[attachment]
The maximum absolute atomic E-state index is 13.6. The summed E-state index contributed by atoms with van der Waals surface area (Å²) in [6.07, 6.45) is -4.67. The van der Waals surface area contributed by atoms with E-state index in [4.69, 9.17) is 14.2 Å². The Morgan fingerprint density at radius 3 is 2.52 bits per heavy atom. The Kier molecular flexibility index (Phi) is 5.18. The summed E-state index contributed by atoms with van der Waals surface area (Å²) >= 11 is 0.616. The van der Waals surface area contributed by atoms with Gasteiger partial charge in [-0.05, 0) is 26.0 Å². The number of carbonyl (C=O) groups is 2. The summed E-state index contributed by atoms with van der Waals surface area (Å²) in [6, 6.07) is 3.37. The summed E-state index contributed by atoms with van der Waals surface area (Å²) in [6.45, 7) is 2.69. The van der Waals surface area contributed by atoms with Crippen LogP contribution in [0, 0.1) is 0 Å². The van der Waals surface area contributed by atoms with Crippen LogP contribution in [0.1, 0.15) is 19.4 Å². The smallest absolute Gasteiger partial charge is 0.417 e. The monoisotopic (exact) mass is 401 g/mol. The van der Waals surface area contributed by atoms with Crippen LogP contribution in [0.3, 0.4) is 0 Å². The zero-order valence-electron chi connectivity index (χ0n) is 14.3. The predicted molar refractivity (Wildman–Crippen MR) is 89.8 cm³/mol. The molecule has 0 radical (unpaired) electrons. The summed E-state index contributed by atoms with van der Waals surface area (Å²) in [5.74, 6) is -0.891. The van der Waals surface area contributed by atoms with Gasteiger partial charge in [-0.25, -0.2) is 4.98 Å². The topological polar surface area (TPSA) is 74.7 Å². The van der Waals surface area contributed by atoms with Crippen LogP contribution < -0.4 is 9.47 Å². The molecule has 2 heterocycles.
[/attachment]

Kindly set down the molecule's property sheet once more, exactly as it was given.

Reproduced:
The maximum absolute atomic E-state index is 13.6. The summed E-state index contributed by atoms with van der Waals surface area (Å²) in [6.07, 6.45) is -4.67. The van der Waals surface area contributed by atoms with E-state index in [4.69, 9.17) is 14.2 Å². The Morgan fingerprint density at radius 3 is 2.52 bits per heavy atom. The Kier molecular flexibility index (Phi) is 5.18. The summed E-state index contributed by atoms with van der Waals surface area (Å²) >= 11 is 0.616. The van der Waals surface area contributed by atoms with Gasteiger partial charge in [-0.05, 0) is 26.0 Å². The number of carbonyl (C=O) groups is 2. The summed E-state index contributed by atoms with van der Waals surface area (Å²) in [6, 6.07) is 3.37. The summed E-state index contributed by atoms with van der Waals surface area (Å²) in [6.45, 7) is 2.69. The van der Waals surface area contributed by atoms with Crippen LogP contribution in [0, 0.1) is 0 Å². The van der Waals surface area contributed by atoms with Crippen LogP contribution in [0.1, 0.15) is 19.4 Å². The smallest absolute Gasteiger partial charge is 0.417 e. The monoisotopic (exact) mass is 401 g/mol. The van der Waals surface area contributed by atoms with Crippen LogP contribution in [0.3, 0.4) is 0 Å². The zero-order valence-electron chi connectivity index (χ0n) is 14.3. The predicted molar refractivity (Wildman–Crippen MR) is 89.8 cm³/mol. The molecule has 0 radical (unpaired) electrons. The summed E-state index contributed by atoms with van der Waals surface area (Å²) in [5.74, 6) is -0.891. The van der Waals surface area contributed by atoms with Gasteiger partial charge in [-0.25, -0.2) is 4.98 Å². The topological polar surface area (TPSA) is 74.7 Å². The van der Waals surface area contributed by atoms with Crippen LogP contribution < -0.4 is 9.47 Å². The molecule has 2 heterocycles.